Then they have an encounter with the vacuum cleaner before settling down for the night. The last picture shows the two happily asleep – with the results of their exploring strewn all around the kitchen, and Dad’s foot coming into the kitchen the next morning.

The story is simple enough, but the characters make it wonderful – with Earl’s wild imagination, and Buddy’s simple friendly doggy enthusiasm. Kids will enjoy being in the know and delight in the good-hearted adventures of these two friends.

groundwoodbooks.com

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Source: This review is based on a library book from Fairfax County Public Library.

Disclaimer: I am a professional librarian, but I maintain my website and blogs on my own time. The views expressed are solely my own, and in no way represent the official views of my employer or of any committee or group of which I am part.

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Review of Henry & Leo, by Pamela Zagarenski

Saturday, December 8th, 2018

Henry & Leo

by Pamela Zagarenski

Houghton Mifflin Harcourt, 2016. 36 pages.
Starred Review

Pamela Zagarenski’s lush and detailed illustrations have taken some time to grow on me, but by now I love them. She’s consistent with some interesting quirks – characters so often wear a crown, sometimes hovering over their heads as if imaginary. I think of the characters as regal that way.

This is a story of a boy, Henry, and his stuffed lion, Leo.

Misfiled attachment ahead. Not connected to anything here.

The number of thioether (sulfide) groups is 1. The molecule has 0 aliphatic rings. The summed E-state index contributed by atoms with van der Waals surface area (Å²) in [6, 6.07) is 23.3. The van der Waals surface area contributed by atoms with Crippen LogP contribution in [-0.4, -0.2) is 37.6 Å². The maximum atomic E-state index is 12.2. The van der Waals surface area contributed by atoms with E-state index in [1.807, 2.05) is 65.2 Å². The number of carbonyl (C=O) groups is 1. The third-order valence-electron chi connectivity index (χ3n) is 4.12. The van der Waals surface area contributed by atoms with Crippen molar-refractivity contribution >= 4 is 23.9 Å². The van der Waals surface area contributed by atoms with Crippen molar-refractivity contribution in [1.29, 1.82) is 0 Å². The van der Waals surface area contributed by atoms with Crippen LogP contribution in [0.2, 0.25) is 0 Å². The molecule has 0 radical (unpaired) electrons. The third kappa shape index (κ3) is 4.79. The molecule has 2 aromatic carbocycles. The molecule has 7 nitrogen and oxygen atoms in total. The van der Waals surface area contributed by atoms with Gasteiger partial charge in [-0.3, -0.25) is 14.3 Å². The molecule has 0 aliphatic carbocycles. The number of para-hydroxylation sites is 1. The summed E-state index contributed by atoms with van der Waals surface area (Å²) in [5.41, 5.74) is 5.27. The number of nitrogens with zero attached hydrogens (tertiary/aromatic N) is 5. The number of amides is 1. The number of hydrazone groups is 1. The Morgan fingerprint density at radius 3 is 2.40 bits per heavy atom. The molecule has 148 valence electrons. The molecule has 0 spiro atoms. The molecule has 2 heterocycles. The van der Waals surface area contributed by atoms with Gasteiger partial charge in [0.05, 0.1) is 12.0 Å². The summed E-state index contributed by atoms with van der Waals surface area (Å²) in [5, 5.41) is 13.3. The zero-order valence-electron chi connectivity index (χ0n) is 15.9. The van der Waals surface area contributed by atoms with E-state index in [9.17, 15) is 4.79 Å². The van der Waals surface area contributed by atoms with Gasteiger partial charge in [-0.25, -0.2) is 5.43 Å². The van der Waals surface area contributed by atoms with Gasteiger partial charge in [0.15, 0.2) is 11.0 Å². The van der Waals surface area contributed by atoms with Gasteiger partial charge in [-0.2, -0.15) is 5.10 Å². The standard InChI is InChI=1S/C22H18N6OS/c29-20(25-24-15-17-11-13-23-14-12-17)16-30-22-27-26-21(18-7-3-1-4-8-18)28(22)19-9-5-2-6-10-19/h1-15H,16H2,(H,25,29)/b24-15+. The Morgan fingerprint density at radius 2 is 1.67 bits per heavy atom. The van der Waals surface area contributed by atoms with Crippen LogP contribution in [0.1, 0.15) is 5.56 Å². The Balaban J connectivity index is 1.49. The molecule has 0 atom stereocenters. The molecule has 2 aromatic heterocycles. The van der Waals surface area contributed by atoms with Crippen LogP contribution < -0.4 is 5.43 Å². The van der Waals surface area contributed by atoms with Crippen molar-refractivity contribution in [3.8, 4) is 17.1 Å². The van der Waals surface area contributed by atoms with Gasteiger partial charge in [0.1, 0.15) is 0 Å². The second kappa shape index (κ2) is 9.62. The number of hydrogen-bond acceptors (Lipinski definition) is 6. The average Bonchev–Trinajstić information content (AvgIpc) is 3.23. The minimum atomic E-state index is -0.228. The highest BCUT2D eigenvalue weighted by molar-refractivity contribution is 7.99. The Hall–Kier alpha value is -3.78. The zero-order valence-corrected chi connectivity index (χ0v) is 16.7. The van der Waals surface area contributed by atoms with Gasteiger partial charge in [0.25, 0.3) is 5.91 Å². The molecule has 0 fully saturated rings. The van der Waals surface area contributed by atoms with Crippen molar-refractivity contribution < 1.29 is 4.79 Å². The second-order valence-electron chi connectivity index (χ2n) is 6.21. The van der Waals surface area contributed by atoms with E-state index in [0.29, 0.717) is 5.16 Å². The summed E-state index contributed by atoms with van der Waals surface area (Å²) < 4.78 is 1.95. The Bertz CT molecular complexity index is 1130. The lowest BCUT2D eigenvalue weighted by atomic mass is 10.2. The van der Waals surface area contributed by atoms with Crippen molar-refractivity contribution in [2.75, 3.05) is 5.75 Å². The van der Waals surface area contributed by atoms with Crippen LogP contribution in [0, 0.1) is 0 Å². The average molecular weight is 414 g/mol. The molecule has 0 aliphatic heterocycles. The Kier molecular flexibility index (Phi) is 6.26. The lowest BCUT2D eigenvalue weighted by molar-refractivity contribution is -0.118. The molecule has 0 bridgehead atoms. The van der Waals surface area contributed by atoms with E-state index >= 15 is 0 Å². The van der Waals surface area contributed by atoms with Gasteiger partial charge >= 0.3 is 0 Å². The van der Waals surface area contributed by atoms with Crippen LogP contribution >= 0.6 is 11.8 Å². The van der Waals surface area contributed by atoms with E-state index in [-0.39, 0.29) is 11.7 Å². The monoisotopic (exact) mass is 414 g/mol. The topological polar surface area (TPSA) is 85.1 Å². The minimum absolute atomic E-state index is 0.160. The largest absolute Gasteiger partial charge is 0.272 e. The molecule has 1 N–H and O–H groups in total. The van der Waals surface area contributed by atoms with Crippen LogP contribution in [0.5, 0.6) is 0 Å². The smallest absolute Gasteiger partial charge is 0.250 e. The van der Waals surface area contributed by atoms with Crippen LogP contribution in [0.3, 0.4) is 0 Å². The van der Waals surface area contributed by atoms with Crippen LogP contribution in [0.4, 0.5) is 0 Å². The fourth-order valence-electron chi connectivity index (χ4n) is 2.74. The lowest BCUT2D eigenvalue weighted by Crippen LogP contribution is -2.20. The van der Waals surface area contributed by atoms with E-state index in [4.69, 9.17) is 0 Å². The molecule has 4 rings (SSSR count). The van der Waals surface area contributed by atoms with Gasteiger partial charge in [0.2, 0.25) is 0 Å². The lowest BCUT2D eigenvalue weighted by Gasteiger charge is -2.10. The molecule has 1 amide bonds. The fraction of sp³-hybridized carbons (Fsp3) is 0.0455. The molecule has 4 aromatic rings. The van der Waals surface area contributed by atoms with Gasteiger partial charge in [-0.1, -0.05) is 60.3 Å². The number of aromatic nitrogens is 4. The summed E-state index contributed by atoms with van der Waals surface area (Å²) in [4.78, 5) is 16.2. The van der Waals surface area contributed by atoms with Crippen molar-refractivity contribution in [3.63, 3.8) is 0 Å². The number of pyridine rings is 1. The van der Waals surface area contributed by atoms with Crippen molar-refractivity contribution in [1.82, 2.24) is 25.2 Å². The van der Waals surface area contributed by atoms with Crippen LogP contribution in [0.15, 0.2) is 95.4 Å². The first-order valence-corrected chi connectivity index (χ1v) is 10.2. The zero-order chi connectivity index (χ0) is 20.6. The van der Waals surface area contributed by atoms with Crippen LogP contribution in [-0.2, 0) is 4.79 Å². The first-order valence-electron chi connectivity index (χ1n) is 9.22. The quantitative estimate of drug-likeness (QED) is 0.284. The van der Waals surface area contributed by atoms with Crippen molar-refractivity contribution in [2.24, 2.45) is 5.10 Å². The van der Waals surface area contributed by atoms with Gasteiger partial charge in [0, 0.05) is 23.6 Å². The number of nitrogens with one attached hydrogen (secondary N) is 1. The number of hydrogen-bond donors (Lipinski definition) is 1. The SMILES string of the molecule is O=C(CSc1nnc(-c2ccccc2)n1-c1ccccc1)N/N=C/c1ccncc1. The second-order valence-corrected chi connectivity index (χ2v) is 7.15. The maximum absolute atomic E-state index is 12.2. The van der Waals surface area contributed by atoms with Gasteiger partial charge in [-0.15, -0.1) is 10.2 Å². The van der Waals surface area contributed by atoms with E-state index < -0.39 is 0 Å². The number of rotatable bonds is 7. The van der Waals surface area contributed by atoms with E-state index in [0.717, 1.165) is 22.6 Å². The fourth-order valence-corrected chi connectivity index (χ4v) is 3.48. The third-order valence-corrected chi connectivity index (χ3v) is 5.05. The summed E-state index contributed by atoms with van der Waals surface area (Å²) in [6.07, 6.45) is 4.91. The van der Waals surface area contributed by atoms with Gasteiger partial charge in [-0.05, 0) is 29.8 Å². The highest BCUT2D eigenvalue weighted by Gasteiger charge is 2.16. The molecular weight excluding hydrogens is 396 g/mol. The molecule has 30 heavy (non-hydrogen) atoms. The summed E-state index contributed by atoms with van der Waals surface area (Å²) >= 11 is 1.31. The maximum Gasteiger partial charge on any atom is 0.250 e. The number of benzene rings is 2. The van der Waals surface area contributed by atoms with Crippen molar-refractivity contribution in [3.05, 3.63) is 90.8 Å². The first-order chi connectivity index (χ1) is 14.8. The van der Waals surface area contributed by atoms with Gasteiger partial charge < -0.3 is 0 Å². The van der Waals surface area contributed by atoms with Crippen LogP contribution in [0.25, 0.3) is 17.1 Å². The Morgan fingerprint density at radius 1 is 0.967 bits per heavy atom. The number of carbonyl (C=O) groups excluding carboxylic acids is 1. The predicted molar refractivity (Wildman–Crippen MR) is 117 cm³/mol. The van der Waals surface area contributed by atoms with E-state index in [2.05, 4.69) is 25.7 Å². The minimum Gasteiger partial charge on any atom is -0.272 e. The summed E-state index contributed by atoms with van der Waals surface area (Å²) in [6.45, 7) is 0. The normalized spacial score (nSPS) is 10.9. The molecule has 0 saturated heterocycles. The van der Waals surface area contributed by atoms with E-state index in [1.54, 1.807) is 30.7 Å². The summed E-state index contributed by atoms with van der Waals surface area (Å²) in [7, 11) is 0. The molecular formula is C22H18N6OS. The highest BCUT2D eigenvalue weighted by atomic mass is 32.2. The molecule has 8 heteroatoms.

Henry could never say exactly what it was that made Leo different. Perhaps it was his glass button eyes, which made him look as if he knew secret things. Or maybe it was his jointed and movable parts. I guess we can never really know what makes one particular toy more special than another. But from the moment Leo was given to Henry on his second birthday, the two were inseparable.

Henry’s sister thinks Leo isn’t real, but Henry knows better. When his family goes for a walk in the woods, Henry gets tired and accidentally leaves Leo behind. They don’t discover he’s missing until nightfall.

Henry insists they leave a light on for Leo, even though his mama explains that Leo is not real.

Then we see several wordless spreads of what happens that night in the woods. Many forest animals (all with crowns above their heads) including a large bear help Leo find his way home.

In the morning, Henry finds Leo close to the path right outside the front door. His sister and father looked there the night before, but Henry knows how Leo got there.

It’s a lovely warm book about friendship, with so much to notice and wonder about in the illustrations.

www.sacredbee.com
hmhco.com

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Source: This review is based on a library book from Fairfax County Public Library.

Disclaimer: I am a professional librarian, but I maintain my website and blogs on my own time. The views expressed are solely my own, and in no way represent the official views of my employer or of any committee or group of which I am part.

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Review of Snow, by Sam Usher

Thursday, December 6th, 2018

Snow

by Sam Usher

Templar Books (Candlewick Press), 2015. 36 pages.
Starred Review

This is a sweet grandson-grandfather story about snow and about getting ready and about waiting. There’s a dose of imagination thrown in as well – or maybe just good plain fun.